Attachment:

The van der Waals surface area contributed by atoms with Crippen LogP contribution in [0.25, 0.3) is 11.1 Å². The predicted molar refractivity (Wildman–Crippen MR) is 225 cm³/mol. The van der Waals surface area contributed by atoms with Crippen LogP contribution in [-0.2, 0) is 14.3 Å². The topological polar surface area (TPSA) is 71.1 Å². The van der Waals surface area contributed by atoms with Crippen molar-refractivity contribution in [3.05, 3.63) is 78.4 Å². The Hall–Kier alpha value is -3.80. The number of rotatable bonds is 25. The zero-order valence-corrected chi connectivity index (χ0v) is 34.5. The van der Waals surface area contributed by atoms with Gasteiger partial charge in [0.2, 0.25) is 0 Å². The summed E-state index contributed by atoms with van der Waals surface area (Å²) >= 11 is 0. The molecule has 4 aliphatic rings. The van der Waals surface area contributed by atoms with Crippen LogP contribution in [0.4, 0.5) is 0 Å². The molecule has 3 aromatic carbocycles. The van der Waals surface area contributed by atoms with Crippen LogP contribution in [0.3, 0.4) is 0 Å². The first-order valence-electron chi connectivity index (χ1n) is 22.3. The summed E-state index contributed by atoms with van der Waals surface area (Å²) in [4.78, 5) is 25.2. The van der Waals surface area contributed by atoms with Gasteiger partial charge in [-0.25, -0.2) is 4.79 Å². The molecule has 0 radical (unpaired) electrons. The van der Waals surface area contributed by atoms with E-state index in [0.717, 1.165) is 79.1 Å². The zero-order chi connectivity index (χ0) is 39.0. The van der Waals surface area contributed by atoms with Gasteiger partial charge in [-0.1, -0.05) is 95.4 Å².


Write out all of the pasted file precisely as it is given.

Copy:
The van der Waals surface area contributed by atoms with Crippen LogP contribution in [0.25, 0.3) is 11.1 Å². The predicted molar refractivity (Wildman–Crippen MR) is 225 cm³/mol. The van der Waals surface area contributed by atoms with Crippen LogP contribution in [-0.2, 0) is 14.3 Å². The topological polar surface area (TPSA) is 71.1 Å². The van der Waals surface area contributed by atoms with Crippen molar-refractivity contribution in [3.05, 3.63) is 78.4 Å². The Hall–Kier alpha value is -3.80. The number of rotatable bonds is 25. The zero-order valence-corrected chi connectivity index (χ0v) is 34.5. The van der Waals surface area contributed by atoms with Gasteiger partial charge in [0.2, 0.25) is 0 Å². The summed E-state index contributed by atoms with van der Waals surface area (Å²) >= 11 is 0. The molecule has 4 aliphatic rings. The van der Waals surface area contributed by atoms with Crippen LogP contribution in [0.4, 0.5) is 0 Å². The molecule has 3 aromatic carbocycles. The van der Waals surface area contributed by atoms with Crippen LogP contribution in [0.3, 0.4) is 0 Å². The first-order valence-electron chi connectivity index (χ1n) is 22.3. The summed E-state index contributed by atoms with van der Waals surface area (Å²) in [4.78, 5) is 25.2. The van der Waals surface area contributed by atoms with Gasteiger partial charge in [-0.25, -0.2) is 4.79 Å². The molecule has 0 radical (unpaired) electrons. The van der Waals surface area contributed by atoms with E-state index in [0.717, 1.165) is 79.1 Å². The zero-order chi connectivity index (χ0) is 39.0. The van der Waals surface area contributed by atoms with Gasteiger partial charge in [-0.1, -0.05) is 95.4 Å².